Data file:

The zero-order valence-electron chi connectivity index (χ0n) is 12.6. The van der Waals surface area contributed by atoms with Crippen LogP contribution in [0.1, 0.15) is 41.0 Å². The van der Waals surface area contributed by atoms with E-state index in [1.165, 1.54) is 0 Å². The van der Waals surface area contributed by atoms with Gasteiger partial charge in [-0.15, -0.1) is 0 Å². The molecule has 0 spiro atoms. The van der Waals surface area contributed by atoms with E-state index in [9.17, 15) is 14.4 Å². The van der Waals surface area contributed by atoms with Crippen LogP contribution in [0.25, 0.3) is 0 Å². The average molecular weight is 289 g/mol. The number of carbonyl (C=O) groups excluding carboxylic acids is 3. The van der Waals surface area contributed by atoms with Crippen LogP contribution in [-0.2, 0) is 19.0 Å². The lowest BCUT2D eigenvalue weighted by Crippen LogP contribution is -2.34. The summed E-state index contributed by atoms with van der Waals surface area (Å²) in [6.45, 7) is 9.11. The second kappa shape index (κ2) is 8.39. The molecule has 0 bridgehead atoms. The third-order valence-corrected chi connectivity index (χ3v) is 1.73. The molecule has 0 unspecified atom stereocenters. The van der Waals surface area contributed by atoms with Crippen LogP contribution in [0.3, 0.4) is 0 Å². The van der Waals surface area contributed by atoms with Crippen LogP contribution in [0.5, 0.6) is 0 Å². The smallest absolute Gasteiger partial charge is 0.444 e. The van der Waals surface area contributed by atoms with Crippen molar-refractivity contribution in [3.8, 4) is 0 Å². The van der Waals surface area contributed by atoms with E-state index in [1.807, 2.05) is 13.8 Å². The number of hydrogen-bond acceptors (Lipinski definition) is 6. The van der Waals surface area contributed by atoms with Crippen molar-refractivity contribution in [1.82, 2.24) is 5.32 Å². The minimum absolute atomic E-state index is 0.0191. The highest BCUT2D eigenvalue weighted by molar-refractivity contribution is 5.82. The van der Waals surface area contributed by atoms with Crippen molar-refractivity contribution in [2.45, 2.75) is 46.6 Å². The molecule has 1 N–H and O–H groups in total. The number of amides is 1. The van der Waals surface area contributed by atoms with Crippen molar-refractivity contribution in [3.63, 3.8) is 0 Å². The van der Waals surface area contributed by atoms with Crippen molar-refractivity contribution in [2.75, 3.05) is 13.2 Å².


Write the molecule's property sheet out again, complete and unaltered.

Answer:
The zero-order valence-electron chi connectivity index (χ0n) is 12.6. The van der Waals surface area contributed by atoms with Crippen LogP contribution in [0.1, 0.15) is 41.0 Å². The van der Waals surface area contributed by atoms with E-state index in [1.165, 1.54) is 0 Å². The van der Waals surface area contributed by atoms with Gasteiger partial charge in [-0.15, -0.1) is 0 Å². The molecule has 0 spiro atoms. The van der Waals surface area contributed by atoms with E-state index in [9.17, 15) is 14.4 Å². The van der Waals surface area contributed by atoms with Crippen LogP contribution in [0.25, 0.3) is 0 Å². The average molecular weight is 289 g/mol. The number of carbonyl (C=O) groups excluding carboxylic acids is 3. The van der Waals surface area contributed by atoms with Crippen LogP contribution in [-0.2, 0) is 19.0 Å². The lowest BCUT2D eigenvalue weighted by Crippen LogP contribution is -2.34. The summed E-state index contributed by atoms with van der Waals surface area (Å²) in [6.45, 7) is 9.11. The second kappa shape index (κ2) is 8.39. The molecule has 0 bridgehead atoms. The third-order valence-corrected chi connectivity index (χ3v) is 1.73. The molecule has 0 unspecified atom stereocenters. The van der Waals surface area contributed by atoms with Crippen LogP contribution in [0.3, 0.4) is 0 Å². The van der Waals surface area contributed by atoms with Crippen LogP contribution in [0.5, 0.6) is 0 Å². The smallest absolute Gasteiger partial charge is 0.444 e. The van der Waals surface area contributed by atoms with Crippen molar-refractivity contribution in [3.8, 4) is 0 Å². The van der Waals surface area contributed by atoms with E-state index in [1.807, 2.05) is 13.8 Å². The number of hydrogen-bond acceptors (Lipinski definition) is 6. The van der Waals surface area contributed by atoms with Crippen molar-refractivity contribution in [1.82, 2.24) is 5.32 Å². The minimum absolute atomic E-state index is 0.0191. The highest BCUT2D eigenvalue weighted by molar-refractivity contribution is 5.82. The van der Waals surface area contributed by atoms with Crippen molar-refractivity contribution in [2.45, 2.75) is 46.6 Å². The molecule has 1 N–H and O–H groups in total. The number of amides is 1. The van der Waals surface area contributed by atoms with Crippen molar-refractivity contribution in [3.63, 3.8) is 0 Å². The van der Waals surface area contributed by atoms with Crippen molar-refractivity contribution in [2.75, 3.05) is 13.2 Å².